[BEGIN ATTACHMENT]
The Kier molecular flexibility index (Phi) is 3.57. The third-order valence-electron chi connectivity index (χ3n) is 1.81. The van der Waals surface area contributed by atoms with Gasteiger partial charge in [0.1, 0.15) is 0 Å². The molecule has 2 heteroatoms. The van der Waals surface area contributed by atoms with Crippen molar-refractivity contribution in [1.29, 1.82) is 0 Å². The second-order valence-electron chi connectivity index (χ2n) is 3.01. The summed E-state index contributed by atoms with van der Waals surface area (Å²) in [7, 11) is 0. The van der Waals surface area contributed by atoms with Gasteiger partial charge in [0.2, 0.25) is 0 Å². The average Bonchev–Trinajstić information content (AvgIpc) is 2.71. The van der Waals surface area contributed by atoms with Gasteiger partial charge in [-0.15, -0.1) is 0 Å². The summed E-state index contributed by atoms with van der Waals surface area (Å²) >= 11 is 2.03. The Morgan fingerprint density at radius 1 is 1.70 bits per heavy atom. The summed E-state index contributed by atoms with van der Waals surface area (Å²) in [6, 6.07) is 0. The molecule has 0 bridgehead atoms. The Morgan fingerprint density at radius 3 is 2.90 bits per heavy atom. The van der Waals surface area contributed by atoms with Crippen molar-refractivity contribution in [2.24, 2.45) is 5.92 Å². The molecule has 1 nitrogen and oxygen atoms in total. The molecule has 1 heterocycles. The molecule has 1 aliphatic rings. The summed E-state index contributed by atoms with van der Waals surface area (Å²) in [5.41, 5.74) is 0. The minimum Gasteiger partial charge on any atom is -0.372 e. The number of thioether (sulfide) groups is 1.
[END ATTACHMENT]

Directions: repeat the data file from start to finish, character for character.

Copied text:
The Kier molecular flexibility index (Phi) is 3.57. The third-order valence-electron chi connectivity index (χ3n) is 1.81. The van der Waals surface area contributed by atoms with Gasteiger partial charge in [0.1, 0.15) is 0 Å². The molecule has 2 heteroatoms. The van der Waals surface area contributed by atoms with Crippen molar-refractivity contribution in [1.29, 1.82) is 0 Å². The second-order valence-electron chi connectivity index (χ2n) is 3.01. The summed E-state index contributed by atoms with van der Waals surface area (Å²) in [7, 11) is 0. The van der Waals surface area contributed by atoms with Gasteiger partial charge in [0.2, 0.25) is 0 Å². The average Bonchev–Trinajstić information content (AvgIpc) is 2.71. The van der Waals surface area contributed by atoms with Gasteiger partial charge in [-0.15, -0.1) is 0 Å². The summed E-state index contributed by atoms with van der Waals surface area (Å²) >= 11 is 2.03. The Morgan fingerprint density at radius 1 is 1.70 bits per heavy atom. The summed E-state index contributed by atoms with van der Waals surface area (Å²) in [6, 6.07) is 0. The molecule has 0 bridgehead atoms. The Morgan fingerprint density at radius 3 is 2.90 bits per heavy atom. The van der Waals surface area contributed by atoms with Crippen molar-refractivity contribution in [2.24, 2.45) is 5.92 Å². The molecule has 1 nitrogen and oxygen atoms in total. The molecule has 1 heterocycles. The molecule has 1 aliphatic rings. The summed E-state index contributed by atoms with van der Waals surface area (Å²) in [5.41, 5.74) is 0. The minimum Gasteiger partial charge on any atom is -0.372 e. The number of thioether (sulfide) groups is 1.